Geocaching - a gentle pursuit, for children and men with beards, right? Not in the small English market town of Wetherby, it seems, where the activity led to a full-scale terrorist alert.
Geocaching, for those that don't know, is a sort of treasure hunt carried out using GPS and cryptic clues. At each location, there's a small container containing a logbook and often a small gift for the next finder.
But coffee shop owner Karen Brittain had never heard of geocaching. And when she saw a man hide a sealed plastic box under a flower planter in the street and then walk away rapidly talking on a cellphone - well, she was taking no chances. She called the police, who sealed off and evacuated the entire area, before bringing in and deploying bomb disposal robots.
The box - along with some rather pretty flowers - was destroyed in a controlled explosion.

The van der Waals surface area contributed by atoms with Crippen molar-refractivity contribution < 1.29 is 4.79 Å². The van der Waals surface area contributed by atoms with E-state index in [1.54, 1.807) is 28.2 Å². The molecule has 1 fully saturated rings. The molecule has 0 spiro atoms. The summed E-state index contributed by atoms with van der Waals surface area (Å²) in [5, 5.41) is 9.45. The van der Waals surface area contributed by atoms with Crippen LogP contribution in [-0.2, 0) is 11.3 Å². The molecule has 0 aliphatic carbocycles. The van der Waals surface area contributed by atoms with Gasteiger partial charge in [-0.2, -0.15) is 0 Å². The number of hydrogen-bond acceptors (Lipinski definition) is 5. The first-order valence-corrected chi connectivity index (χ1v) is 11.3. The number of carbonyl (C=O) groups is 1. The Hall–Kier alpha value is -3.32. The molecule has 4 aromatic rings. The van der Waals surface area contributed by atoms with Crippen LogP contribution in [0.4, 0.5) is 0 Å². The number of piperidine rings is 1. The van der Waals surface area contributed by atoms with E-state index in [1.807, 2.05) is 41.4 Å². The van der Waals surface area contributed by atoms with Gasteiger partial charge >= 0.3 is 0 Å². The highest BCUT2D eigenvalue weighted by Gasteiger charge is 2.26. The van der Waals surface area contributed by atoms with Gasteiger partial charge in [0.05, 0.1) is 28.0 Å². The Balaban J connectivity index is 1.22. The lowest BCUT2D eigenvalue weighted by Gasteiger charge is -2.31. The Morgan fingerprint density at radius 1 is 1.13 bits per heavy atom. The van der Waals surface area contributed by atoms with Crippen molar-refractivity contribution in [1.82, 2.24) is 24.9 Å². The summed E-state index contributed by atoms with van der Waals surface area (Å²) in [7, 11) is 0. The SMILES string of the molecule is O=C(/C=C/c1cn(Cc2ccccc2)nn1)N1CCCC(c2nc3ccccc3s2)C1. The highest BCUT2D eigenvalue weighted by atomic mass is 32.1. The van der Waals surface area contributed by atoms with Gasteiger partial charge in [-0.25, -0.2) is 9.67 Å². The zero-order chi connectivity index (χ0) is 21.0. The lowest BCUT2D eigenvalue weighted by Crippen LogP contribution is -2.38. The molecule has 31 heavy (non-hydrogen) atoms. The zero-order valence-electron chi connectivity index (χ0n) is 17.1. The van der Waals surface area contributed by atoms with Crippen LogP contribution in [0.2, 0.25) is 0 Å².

After the explosion was reported, the cache owner, who wishes to remain anonymous, came forward and was cautioned.
"I have got off lightly, but less so than the poor geocacher who visited the cache yesterday and was arrested," he says.
"When I asked as to his fate, the policeman said it would be wrong to tell me what had happened to him but that he had been dealt with without going to court, but it would likely affect his future career. Read into that what you will."
But the local police force has defended its actions, blaming the geocachers for the chaos.
"The device in Wetherby caused massive disruption for a period of about four hours," it says. "An estimated emergency services bill is around £35,000, not including loss of revenue for businesses who had to shut for most of the day."
It's asked geocachers to be careful about where they hide their boxes, saying they should avoid main roads and urban areas - neither of which applies to Wetherby, of course.